The Jumbo Statue
Unveiling Jumbo Statue, 1985. Photo: Laurence Grant.
The history of the Jumbo statue in St. Thomas begins with the history of Jumbo, the African elephant. Jumbo was the star of the Barnum and Bailey circus and P.T. Barnum’s greatest coup. Jumbo is reputed to be the largest ever in captivity and is probably the best known non-human that ever lived. His name is a household word in many countries of the world and is used to describe everything from ice cream cones to jet aircraft.
On his second visit to St. Thomas on September 15, 1885, Jumbo had a fatal collision with a Grand Trunk locomotive. The Jumbo statue commemorates the one hundredth anniversary of this fateful event. The monument was unveiled June 29th, 1985 during a festive five day event called “Jumbo Days.”
The statue was designed and constructed by Winston Bronnum in Sussex, New Brunswick. It is made of concrete with steel reinforcing rods. The body is hollow and the walls are about seven inches thick. The legs are solid concrete and steel. The skin texture was achieved by trowelling on three-quarters of an inch of coloured cement and sand plaster. The statue with its six inch base weighs thirty-eight tons. The base pedestal was constructed on the site and weighs over one hundred tons.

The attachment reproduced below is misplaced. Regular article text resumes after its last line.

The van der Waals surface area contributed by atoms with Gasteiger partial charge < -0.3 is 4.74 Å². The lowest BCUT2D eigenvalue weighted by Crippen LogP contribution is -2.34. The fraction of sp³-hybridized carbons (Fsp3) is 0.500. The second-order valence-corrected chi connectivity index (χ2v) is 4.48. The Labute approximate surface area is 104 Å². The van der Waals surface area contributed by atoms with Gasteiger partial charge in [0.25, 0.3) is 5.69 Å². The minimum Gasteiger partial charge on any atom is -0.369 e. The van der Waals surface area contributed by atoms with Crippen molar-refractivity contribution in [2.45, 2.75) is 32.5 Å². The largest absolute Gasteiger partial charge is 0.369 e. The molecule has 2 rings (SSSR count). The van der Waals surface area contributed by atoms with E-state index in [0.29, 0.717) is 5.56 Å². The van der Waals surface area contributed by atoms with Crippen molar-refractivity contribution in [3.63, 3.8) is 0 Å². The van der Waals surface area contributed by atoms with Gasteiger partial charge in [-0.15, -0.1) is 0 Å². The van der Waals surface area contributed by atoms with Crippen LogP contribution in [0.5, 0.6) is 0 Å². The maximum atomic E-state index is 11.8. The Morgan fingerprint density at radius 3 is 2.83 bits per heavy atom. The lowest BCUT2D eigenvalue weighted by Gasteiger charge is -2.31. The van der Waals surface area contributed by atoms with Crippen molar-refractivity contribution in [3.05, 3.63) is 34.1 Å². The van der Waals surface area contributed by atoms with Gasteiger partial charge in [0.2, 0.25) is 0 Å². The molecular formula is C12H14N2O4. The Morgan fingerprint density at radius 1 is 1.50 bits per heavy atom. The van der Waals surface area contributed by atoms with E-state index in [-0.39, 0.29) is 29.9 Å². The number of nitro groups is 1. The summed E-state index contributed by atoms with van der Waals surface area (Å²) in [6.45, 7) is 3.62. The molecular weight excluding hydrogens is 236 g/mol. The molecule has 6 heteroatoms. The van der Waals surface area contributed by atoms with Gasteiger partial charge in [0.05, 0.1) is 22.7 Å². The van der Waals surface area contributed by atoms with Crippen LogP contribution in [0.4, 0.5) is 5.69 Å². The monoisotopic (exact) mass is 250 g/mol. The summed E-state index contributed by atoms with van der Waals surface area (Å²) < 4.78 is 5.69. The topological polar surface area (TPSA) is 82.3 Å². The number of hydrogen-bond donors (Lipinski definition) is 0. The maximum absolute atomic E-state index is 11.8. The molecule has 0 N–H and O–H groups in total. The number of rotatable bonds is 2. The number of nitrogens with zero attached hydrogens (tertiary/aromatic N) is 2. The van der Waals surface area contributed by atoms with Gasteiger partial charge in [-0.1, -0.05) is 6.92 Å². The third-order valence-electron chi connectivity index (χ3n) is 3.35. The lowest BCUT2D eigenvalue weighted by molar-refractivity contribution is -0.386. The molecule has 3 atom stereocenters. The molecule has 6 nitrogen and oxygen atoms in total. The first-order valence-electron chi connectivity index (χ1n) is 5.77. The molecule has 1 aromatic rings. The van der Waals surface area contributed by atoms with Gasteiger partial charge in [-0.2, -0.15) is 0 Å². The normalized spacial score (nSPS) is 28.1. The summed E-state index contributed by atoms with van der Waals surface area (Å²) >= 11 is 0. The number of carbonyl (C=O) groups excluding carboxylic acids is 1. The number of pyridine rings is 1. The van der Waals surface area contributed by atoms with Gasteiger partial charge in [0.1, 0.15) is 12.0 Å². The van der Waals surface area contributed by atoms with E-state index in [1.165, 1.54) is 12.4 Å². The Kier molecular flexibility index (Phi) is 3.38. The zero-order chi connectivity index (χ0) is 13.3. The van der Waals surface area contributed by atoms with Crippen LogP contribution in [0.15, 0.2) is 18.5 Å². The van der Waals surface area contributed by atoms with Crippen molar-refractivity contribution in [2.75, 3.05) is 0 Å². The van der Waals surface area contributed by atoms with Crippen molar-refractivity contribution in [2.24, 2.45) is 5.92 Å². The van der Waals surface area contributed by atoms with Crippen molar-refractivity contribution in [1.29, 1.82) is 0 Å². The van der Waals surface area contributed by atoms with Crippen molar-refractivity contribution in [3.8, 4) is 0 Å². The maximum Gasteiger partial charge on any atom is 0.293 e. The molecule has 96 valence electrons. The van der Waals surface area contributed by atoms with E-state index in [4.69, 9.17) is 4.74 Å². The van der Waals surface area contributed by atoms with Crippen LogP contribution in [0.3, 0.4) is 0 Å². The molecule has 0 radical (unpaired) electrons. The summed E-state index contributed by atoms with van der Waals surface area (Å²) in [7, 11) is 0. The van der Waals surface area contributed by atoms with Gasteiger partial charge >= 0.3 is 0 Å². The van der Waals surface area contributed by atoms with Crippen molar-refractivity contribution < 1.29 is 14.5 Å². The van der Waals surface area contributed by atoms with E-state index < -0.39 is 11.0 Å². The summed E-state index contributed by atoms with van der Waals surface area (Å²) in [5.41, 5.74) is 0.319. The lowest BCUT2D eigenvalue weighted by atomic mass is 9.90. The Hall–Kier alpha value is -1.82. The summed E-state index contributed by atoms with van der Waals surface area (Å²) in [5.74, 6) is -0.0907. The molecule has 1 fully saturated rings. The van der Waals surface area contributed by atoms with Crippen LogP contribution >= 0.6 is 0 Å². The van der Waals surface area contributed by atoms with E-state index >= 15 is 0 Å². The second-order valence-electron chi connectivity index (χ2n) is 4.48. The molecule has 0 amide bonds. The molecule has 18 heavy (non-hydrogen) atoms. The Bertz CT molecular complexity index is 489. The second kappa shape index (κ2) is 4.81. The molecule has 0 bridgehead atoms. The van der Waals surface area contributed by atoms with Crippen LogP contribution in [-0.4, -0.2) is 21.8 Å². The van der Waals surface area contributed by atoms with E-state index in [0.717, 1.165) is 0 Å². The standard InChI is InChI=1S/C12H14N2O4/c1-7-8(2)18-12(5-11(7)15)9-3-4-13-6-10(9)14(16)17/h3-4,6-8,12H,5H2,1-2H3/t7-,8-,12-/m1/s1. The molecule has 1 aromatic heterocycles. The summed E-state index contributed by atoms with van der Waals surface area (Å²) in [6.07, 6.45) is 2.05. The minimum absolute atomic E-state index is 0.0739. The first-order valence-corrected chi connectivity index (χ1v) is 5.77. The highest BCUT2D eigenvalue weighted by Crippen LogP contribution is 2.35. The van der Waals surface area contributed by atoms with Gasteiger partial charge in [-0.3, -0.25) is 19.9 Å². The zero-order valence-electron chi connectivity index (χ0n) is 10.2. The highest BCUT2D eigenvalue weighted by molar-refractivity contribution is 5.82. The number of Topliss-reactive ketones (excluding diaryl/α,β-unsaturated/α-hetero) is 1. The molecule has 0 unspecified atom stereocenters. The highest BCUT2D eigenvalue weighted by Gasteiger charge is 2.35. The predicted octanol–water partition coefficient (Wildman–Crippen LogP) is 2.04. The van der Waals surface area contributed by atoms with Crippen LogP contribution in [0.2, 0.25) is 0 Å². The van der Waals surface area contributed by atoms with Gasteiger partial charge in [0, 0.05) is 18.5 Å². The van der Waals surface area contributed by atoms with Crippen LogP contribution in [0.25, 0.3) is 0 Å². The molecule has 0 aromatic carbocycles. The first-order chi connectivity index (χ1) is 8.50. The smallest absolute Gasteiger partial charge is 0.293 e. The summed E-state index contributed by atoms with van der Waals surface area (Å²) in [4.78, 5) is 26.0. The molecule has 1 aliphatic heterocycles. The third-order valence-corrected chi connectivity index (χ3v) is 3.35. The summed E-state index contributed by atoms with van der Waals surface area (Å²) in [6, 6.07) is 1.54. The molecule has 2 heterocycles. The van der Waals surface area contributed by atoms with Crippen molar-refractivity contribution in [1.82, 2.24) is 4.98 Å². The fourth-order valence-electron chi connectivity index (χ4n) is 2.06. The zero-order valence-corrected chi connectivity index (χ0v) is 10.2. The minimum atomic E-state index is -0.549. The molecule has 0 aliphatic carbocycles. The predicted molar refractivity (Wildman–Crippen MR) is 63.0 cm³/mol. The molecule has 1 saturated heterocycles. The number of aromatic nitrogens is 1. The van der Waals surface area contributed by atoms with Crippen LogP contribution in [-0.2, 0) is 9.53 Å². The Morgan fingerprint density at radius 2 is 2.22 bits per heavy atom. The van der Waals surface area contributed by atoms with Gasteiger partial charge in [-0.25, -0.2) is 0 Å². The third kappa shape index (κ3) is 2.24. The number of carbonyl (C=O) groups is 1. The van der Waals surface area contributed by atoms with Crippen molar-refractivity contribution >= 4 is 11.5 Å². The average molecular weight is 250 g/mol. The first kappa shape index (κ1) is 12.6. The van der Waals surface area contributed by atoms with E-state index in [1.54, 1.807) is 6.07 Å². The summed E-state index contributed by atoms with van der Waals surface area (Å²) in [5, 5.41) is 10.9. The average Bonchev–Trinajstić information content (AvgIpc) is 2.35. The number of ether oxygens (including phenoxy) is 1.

In order to clear the bridges on the 1,070 mile trip down the Trans-Canada Highway, the lower part of the legs and the six inch base were poured separately from the upper part of the legs and body. The two sections were later joined at the site and held together by four large concrete pegs which were attached to the lower leg sections and inserted into the upper sections. Transportation was effected by two large tractor-trailer trucks. The journey from Sussex to St. Thomas and the assembly at the site captured the attention of media throughout North America.
The project was funded with contributions from citizens, corporations and organizations of St. Thomas and Elgin County, along with the St. Thomas Kiwanis Club raising over $50,000 towards the project. The statue stands on land provided by the City of St. Thomas.